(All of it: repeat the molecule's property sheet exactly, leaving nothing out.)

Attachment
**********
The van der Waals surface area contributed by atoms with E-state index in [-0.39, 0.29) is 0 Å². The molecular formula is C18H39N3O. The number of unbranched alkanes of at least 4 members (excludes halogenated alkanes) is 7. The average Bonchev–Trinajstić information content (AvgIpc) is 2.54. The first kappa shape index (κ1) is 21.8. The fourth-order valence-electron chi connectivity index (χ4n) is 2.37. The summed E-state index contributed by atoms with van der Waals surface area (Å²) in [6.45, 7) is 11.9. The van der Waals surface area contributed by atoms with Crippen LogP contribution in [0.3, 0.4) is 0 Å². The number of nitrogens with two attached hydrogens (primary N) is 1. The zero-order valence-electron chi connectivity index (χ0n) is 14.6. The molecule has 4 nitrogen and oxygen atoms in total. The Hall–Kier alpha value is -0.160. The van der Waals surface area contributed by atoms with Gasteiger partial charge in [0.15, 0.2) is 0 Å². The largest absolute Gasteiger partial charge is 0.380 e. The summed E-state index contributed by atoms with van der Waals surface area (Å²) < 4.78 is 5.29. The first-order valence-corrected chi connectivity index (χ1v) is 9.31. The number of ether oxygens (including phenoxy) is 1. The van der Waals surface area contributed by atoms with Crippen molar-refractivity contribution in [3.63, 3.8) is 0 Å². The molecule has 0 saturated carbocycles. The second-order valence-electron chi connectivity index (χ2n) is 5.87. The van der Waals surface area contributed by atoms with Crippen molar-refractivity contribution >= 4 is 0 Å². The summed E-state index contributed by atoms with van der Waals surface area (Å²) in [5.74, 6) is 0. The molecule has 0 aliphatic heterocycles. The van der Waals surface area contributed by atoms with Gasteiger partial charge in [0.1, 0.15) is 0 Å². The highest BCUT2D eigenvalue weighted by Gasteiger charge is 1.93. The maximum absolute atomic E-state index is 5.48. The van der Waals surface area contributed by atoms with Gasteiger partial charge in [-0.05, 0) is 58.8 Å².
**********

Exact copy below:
The van der Waals surface area contributed by atoms with E-state index in [-0.39, 0.29) is 0 Å². The molecular formula is C18H39N3O. The number of unbranched alkanes of at least 4 members (excludes halogenated alkanes) is 7. The average Bonchev–Trinajstić information content (AvgIpc) is 2.54. The first kappa shape index (κ1) is 21.8. The fourth-order valence-electron chi connectivity index (χ4n) is 2.37. The summed E-state index contributed by atoms with van der Waals surface area (Å²) in [6.45, 7) is 11.9. The van der Waals surface area contributed by atoms with Crippen LogP contribution in [0.3, 0.4) is 0 Å². The number of nitrogens with two attached hydrogens (primary N) is 1. The zero-order valence-electron chi connectivity index (χ0n) is 14.6. The molecule has 4 nitrogen and oxygen atoms in total. The Hall–Kier alpha value is -0.160. The van der Waals surface area contributed by atoms with Gasteiger partial charge in [0.15, 0.2) is 0 Å². The largest absolute Gasteiger partial charge is 0.380 e. The summed E-state index contributed by atoms with van der Waals surface area (Å²) < 4.78 is 5.29. The first-order valence-corrected chi connectivity index (χ1v) is 9.31. The number of ether oxygens (including phenoxy) is 1. The van der Waals surface area contributed by atoms with Crippen molar-refractivity contribution in [3.63, 3.8) is 0 Å². The molecule has 0 saturated carbocycles. The second-order valence-electron chi connectivity index (χ2n) is 5.87. The van der Waals surface area contributed by atoms with Crippen molar-refractivity contribution >= 4 is 0 Å². The summed E-state index contributed by atoms with van der Waals surface area (Å²) in [5.74, 6) is 0. The molecule has 0 aliphatic heterocycles. The van der Waals surface area contributed by atoms with Gasteiger partial charge in [0.1, 0.15) is 0 Å². The highest BCUT2D eigenvalue weighted by Gasteiger charge is 1.93. The maximum absolute atomic E-state index is 5.48. The van der Waals surface area contributed by atoms with Gasteiger partial charge in [-0.05, 0) is 58.8 Å².